LockPath literature suggests that “Integrated risk management (IRM) offers an…agile way to manage all types of risk in one centralized program. Unlike traditional risk management that focuses on individual risk disciplines, IRM gives you a holistic and comprehensive view of risks to your entire organization.” It says the “new approach…improves decision-making and drives performance for a stronger, more resilient business.”
HOB, a German software manufacturer that develops remote access solutions and has products marketed worldwide, may have won the RSA creativity award – sending booth attendees on a harrowing pirate adventure that explained the digital transformation to the cloud. To the tune of “Pirates of the Caribbean,” HOB explained the many challenges to integrating cloud solutions.
HOB called its suite the “vessel for your cloud journey.” The HOB Cloud Suite allows connectivity to private, public, hybrid and multi cloud environments, identifies issues and maintains IdM controls.
HOB’s cloud product adds a “layer between the user and the application,” and features “any-to-any connectivity.”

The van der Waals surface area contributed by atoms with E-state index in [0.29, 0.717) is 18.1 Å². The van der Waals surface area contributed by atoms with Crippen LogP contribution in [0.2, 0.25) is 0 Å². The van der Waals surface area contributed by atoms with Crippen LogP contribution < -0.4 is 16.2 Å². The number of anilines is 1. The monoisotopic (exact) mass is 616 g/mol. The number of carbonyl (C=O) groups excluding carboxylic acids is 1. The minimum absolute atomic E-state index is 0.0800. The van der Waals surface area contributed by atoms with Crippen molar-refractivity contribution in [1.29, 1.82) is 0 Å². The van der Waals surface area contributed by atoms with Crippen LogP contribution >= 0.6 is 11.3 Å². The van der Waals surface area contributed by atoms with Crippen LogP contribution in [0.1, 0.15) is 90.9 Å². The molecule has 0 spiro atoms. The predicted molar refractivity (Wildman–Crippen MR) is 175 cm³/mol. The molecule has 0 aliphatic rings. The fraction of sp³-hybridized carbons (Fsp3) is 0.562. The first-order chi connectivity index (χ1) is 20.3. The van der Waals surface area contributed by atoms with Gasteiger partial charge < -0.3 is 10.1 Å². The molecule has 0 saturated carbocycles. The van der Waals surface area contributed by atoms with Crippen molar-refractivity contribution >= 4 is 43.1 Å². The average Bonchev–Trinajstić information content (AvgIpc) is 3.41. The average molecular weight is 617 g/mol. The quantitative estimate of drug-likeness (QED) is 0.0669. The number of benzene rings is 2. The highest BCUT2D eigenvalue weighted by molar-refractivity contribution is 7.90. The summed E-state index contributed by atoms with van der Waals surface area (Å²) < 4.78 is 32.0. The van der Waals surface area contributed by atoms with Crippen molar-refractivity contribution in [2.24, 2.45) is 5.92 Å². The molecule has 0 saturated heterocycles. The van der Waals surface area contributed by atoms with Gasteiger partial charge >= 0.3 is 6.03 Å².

Its enterprise mobility tool, HOBLink Mobile, allows secure access to emails, calendars, contacts, tasks and notes, etc. On the IAM front, the customer can “control access to the applications.” HOB’s product also helps eliminate service outages in the back-end (with automatic restarts) .
The manufacturer said that without this specific cloud knowledge, one could reach “Davy Jones’ locker.” HOB suggests to bring along its “treasures” for the cloud journey.
All in all, the RSA trade show floor was an exciting and highly dynamic space – with conversations ranging from GRC to AI innovation and threat intelligence. Much of the dialogue incorporated “integrated” solutions – in a security landscape that can be quite disparate. The “Swiss army knife”-type solutions are certainly helpful, it seems, but they must also be able to cut to the core of a specific customer issue. Many of the featured products and solutions do just that.
The energy on the show floor did not disappoint – as attendees slipped from booth to booth, picking up industry knowledge and unique perspectives from seasoned professionals.
Stay tuned to CSHub.com for continued RSA coverage!
Be Sure To Check Out: Know Your Systems: Cyber Security Tips For Board-Level Execs